Former teammates reflect Jordan Zimmermann’s lasting legacy at UW-Stevens Point

Updated: May. 16, 2021 at 11:12 PM CDT
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STEVENS POINT Wis. (WSAW) -Jordan Zimmermann’s retirement after over a decade in the big leagues has given his teammates, coaches, and friends a chance to reflect on his legacy.

At UW-Stevens Point, he shattered expectations of what was possible for a Division-III baseball player in central Wisconsin, and now, he’ll continue to impact the program for a long time to come.

Zimmermann didn’t exactly make his presence known right away when he arrived in Point.

“You know just meeting this fella I was like, this guy doesn’t talk, he doesn’t say anything,” says Tim Schlosser, Zimmermann’s former teammate with the Pointers.

He let his play do the talking, and by his sophomore year in 2006, he was the alpha dog on a UWSP team that went to the D-III College World Series.

When asked if the Pointers would have made the College World Series in 2006 without Zimmermann, his former teammate Jake Frombach says, “No, no, I wouldn’t say that to him, but to you, we needed him.”

The thought of Zimmermann being a major league prospect didn’t occur until the following winter.

“Winter of ’06, when we came back from winter break, you know all of a sudden, Jordan made a big jump on the radar gun where he’s upper 80′s, low 90′s,” explains Zimmermann’s former teammate with UWSP, Mike Thrun. “That was kind of the moment, it was like, he’s a really special kid. He’s a dude.”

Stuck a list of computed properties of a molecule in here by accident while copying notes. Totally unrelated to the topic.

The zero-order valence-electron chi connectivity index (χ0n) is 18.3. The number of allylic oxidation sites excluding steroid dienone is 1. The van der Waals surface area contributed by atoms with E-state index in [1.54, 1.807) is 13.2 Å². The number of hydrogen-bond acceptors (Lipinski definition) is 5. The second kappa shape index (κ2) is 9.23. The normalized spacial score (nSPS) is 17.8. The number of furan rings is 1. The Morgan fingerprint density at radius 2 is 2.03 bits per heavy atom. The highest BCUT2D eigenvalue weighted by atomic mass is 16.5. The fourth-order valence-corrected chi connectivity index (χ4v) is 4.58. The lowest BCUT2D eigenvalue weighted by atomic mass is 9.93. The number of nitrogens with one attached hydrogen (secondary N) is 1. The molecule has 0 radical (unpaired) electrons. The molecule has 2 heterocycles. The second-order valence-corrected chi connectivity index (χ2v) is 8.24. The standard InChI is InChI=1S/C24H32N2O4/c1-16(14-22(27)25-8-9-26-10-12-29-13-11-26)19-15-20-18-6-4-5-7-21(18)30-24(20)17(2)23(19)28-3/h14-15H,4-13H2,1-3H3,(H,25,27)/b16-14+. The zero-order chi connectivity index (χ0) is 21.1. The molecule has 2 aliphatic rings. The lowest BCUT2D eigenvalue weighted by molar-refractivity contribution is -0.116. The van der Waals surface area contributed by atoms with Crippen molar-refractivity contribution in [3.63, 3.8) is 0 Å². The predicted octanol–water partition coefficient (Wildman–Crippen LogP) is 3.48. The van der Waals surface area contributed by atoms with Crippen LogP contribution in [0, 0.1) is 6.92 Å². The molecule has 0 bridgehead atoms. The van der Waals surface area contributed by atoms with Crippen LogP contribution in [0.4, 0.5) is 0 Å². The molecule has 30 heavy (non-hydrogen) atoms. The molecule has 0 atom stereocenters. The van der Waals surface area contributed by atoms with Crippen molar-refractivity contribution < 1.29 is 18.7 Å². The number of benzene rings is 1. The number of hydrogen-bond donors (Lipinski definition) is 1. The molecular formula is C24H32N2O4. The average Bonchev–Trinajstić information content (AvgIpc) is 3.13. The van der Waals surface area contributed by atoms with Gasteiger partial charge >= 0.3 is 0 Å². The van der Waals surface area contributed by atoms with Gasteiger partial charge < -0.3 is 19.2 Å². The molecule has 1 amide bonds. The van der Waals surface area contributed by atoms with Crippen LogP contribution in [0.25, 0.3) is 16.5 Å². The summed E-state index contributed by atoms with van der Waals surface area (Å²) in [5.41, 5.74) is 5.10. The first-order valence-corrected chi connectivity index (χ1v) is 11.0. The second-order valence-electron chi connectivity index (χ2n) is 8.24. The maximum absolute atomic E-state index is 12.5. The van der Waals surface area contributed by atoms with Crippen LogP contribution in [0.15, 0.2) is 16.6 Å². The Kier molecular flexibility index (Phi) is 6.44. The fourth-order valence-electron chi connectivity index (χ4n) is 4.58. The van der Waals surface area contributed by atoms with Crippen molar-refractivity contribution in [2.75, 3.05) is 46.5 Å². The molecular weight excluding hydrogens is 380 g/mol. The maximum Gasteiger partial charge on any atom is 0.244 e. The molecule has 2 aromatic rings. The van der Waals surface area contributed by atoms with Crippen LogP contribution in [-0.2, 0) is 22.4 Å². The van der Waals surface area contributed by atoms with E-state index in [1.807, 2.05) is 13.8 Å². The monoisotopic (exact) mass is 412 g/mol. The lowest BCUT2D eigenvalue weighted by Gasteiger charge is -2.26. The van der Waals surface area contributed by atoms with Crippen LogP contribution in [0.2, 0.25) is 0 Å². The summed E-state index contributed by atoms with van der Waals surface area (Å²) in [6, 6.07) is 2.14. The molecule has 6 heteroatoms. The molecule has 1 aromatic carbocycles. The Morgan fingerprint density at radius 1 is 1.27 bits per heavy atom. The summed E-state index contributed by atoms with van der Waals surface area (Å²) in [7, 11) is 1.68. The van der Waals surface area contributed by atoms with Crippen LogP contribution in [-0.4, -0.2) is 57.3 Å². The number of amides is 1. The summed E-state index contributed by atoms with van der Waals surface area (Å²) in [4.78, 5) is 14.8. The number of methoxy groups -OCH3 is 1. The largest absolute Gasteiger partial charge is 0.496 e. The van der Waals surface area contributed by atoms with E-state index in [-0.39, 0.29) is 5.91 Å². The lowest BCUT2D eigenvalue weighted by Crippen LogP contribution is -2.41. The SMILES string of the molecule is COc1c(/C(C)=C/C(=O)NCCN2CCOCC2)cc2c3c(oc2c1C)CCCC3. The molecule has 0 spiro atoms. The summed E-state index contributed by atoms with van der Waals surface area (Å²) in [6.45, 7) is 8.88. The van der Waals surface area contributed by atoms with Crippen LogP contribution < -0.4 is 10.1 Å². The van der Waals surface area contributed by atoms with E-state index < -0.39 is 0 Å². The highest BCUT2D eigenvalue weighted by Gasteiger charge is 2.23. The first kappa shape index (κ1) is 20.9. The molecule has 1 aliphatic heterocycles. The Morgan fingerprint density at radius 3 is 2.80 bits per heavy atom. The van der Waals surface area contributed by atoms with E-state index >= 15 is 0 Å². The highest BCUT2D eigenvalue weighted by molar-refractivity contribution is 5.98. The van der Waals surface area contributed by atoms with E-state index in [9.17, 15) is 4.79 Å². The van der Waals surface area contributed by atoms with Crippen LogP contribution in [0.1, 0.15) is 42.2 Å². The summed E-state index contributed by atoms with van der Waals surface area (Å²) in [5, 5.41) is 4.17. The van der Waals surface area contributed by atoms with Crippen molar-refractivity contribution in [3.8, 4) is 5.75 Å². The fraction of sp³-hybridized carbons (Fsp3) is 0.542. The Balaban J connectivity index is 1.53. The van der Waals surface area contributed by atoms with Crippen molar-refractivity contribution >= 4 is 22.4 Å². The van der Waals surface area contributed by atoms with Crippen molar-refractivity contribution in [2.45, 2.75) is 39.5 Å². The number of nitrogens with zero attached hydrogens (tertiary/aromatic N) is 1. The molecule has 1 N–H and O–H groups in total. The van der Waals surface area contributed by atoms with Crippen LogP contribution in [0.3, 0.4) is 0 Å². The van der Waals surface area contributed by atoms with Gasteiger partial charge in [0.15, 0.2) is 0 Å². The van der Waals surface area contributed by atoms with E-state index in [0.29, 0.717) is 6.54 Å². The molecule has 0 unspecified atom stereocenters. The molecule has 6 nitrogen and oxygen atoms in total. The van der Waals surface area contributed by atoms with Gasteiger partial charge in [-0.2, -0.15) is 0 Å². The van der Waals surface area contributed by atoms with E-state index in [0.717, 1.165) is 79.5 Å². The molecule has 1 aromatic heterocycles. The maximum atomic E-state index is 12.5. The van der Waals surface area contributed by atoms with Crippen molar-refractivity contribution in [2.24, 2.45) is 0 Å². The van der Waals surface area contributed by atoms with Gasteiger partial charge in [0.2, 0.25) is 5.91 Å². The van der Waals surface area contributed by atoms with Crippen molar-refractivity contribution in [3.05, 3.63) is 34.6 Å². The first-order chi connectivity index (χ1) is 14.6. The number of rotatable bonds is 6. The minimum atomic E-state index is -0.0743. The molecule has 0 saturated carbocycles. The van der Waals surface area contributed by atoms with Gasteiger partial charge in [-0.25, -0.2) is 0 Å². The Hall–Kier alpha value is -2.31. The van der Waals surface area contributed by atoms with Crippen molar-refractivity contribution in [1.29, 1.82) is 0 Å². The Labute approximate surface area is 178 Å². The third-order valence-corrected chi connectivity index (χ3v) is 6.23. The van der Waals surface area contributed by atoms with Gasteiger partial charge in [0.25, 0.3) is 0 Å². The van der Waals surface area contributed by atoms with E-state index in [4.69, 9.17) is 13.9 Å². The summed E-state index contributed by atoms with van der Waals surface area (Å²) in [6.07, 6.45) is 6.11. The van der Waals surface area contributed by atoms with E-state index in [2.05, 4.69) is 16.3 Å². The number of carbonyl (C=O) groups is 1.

“Playing second base when Jordan was pitching that whole season, I would get glares off the radar guns,” says Schlosser. “Because every pitch, it was gun up.”

That 2007 season saw Zimmermann lead the Pointers back to the World Series, and led to him being taken by the Washington Nationals in the second round of the draft.

Something nobody around the program thought was a possibility before he did it.

“Second rounder, that was something different, that was something special,” says Nat Richter, current UWSP baseball head coach and a former teammate of Zimmermann. “I didn’t think that we’d have one.”

“It’s competitive college baseball, but you don’t expect to have the chance to get drafted,” Schlosser says.

“I don’t think pro ball was really on our radar until Jordan came through,” Thrun said. “Then you realize that that is attainable at any level really.”

Zimmermann’s impact at Point is pretty clear: He not only raised the bar for what’s possible, he’s also supported the program financially. and in retirement, he might be able to devote more time to Pointer baseball than ever before.

“That scoreboard (at Zimmermann Field) is pretty cool,” Richter says. “The netting is nice and brand new, certainly the batting cages are pretty nice.

“It just shows that he still cares about this place. We talk quite a bit about Pointer baseball, more than Brewer baseball actually. He’s completely invested.”

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